On Monday (26 February 2024) the Competition & Markets Authority (CMA) published its report into the UK Housebuilding market, setting out the findings and conclusions of its market study commenced in February 2023.

Although one of the front-page headlines coming out of the CMA’s study is its decision to investigate eight of the UK’s leading housebuilders for “sharing commercially sensitive information with their competitors which could be influencing the build-out of sites and the prices of new homes”, the CMA’s report considers the issues facing the supply and delivery of housing and makes a number of recommendations to Government.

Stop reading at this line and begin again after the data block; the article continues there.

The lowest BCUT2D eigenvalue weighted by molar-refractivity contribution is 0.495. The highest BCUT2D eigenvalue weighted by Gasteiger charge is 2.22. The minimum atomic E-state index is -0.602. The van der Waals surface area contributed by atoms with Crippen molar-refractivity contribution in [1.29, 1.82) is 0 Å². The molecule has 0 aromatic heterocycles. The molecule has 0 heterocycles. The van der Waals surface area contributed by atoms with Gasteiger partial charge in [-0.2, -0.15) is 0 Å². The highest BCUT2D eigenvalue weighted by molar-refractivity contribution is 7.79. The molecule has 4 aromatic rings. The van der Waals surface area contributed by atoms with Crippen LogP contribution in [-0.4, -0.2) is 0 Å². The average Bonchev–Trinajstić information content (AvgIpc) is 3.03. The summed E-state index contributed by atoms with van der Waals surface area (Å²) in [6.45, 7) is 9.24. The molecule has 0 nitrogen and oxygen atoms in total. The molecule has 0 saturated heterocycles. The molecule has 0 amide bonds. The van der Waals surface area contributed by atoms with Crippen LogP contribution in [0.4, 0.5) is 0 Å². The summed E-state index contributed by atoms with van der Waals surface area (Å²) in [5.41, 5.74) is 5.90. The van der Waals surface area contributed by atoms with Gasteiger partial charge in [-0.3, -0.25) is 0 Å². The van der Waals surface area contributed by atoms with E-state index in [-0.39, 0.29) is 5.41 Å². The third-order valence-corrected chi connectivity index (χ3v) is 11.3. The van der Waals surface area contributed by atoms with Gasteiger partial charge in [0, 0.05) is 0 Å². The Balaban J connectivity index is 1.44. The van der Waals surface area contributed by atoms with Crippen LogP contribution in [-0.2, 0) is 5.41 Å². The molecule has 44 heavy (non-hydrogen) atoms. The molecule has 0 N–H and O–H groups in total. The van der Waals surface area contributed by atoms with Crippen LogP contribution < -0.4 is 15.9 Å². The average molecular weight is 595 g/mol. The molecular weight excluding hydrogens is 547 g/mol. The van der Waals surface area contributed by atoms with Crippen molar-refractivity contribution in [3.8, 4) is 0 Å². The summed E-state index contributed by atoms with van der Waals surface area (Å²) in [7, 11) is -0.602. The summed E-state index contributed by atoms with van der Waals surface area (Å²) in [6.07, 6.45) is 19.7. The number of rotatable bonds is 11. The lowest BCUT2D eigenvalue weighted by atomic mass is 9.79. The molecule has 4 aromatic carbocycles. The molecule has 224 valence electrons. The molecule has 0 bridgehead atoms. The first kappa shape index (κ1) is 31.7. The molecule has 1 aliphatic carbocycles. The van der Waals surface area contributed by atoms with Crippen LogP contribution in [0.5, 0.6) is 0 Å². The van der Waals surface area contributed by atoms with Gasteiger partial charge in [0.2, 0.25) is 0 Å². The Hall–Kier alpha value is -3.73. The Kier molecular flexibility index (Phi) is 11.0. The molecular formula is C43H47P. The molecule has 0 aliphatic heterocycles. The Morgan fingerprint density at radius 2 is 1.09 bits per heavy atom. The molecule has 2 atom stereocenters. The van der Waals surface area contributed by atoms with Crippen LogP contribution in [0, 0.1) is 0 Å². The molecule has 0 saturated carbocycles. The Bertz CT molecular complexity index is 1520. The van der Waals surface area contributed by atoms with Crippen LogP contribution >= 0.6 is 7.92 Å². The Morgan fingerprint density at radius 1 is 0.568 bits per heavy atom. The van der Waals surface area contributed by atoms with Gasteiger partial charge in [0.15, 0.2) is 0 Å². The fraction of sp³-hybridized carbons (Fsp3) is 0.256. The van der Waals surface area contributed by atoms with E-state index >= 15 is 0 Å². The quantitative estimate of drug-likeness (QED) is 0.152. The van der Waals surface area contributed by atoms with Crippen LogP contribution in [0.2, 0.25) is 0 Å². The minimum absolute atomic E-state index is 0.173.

Alongside the “speculative approach” to building, a perceived lack of quality of housing, private estate management and land banking, a key finding from the CMA’s study is the impact of the planning system on the delivery of housing.  Although the CMA has made no clear recommendations to Government to address these issues, it has identified a number of options to consider to reform the system.

With an election expected in 2024, housing – as ever – is likely to receive attention in each of the political parties’ manifestos and the extent to which the recommendations of the CMA are adopted will be something to watch.  Moreover, issues with the planning system and the impact it is having on housing delivery is nothing new, but it will be interesting to see whether the findings by the CMA, itself a body of Government, will have any more traction.